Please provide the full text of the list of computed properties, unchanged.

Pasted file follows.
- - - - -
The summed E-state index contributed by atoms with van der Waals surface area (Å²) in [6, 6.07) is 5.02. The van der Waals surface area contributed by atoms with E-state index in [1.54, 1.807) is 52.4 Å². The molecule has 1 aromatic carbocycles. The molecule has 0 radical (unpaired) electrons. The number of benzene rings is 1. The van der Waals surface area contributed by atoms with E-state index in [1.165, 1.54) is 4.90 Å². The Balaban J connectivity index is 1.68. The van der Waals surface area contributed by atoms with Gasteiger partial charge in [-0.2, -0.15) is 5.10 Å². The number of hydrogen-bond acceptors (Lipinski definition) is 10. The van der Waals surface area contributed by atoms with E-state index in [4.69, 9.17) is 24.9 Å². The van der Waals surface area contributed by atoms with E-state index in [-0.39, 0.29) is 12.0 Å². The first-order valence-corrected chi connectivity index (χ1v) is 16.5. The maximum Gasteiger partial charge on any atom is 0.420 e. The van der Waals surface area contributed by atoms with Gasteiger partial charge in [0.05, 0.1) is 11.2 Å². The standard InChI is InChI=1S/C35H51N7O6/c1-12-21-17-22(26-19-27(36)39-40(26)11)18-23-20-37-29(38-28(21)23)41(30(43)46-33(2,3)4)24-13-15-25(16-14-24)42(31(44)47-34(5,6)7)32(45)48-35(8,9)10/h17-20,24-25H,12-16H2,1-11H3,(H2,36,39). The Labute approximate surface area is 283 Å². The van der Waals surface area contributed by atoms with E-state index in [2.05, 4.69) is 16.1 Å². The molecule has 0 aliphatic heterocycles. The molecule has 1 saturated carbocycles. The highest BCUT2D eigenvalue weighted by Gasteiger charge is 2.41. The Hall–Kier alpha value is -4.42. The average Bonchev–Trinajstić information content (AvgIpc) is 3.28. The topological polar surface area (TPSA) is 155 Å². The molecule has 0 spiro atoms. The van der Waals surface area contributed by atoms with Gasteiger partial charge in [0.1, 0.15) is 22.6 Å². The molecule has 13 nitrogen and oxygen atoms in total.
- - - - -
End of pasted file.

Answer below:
The summed E-state index contributed by atoms with van der Waals surface area (Å²) in [6, 6.07) is 5.02. The van der Waals surface area contributed by atoms with E-state index in [1.54, 1.807) is 52.4 Å². The molecule has 1 aromatic carbocycles. The molecule has 0 radical (unpaired) electrons. The number of benzene rings is 1. The van der Waals surface area contributed by atoms with E-state index in [1.165, 1.54) is 4.90 Å². The Balaban J connectivity index is 1.68. The van der Waals surface area contributed by atoms with Gasteiger partial charge in [-0.2, -0.15) is 5.10 Å². The number of hydrogen-bond acceptors (Lipinski definition) is 10. The van der Waals surface area contributed by atoms with E-state index in [4.69, 9.17) is 24.9 Å². The van der Waals surface area contributed by atoms with E-state index in [-0.39, 0.29) is 12.0 Å². The first-order valence-corrected chi connectivity index (χ1v) is 16.5. The maximum Gasteiger partial charge on any atom is 0.420 e. The van der Waals surface area contributed by atoms with Gasteiger partial charge in [0.05, 0.1) is 11.2 Å². The standard InChI is InChI=1S/C35H51N7O6/c1-12-21-17-22(26-19-27(36)39-40(26)11)18-23-20-37-29(38-28(21)23)41(30(43)46-33(2,3)4)24-13-15-25(16-14-24)42(31(44)47-34(5,6)7)32(45)48-35(8,9)10/h17-20,24-25H,12-16H2,1-11H3,(H2,36,39). The Labute approximate surface area is 283 Å². The van der Waals surface area contributed by atoms with E-state index in [2.05, 4.69) is 16.1 Å². The molecule has 0 aliphatic heterocycles. The molecule has 1 saturated carbocycles. The highest BCUT2D eigenvalue weighted by Gasteiger charge is 2.41. The Hall–Kier alpha value is -4.42. The average Bonchev–Trinajstić information content (AvgIpc) is 3.28. The topological polar surface area (TPSA) is 155 Å². The molecule has 0 spiro atoms. The van der Waals surface area contributed by atoms with Gasteiger partial charge in [0.1, 0.15) is 22.6 Å². The molecule has 13 nitrogen and oxygen atoms in total.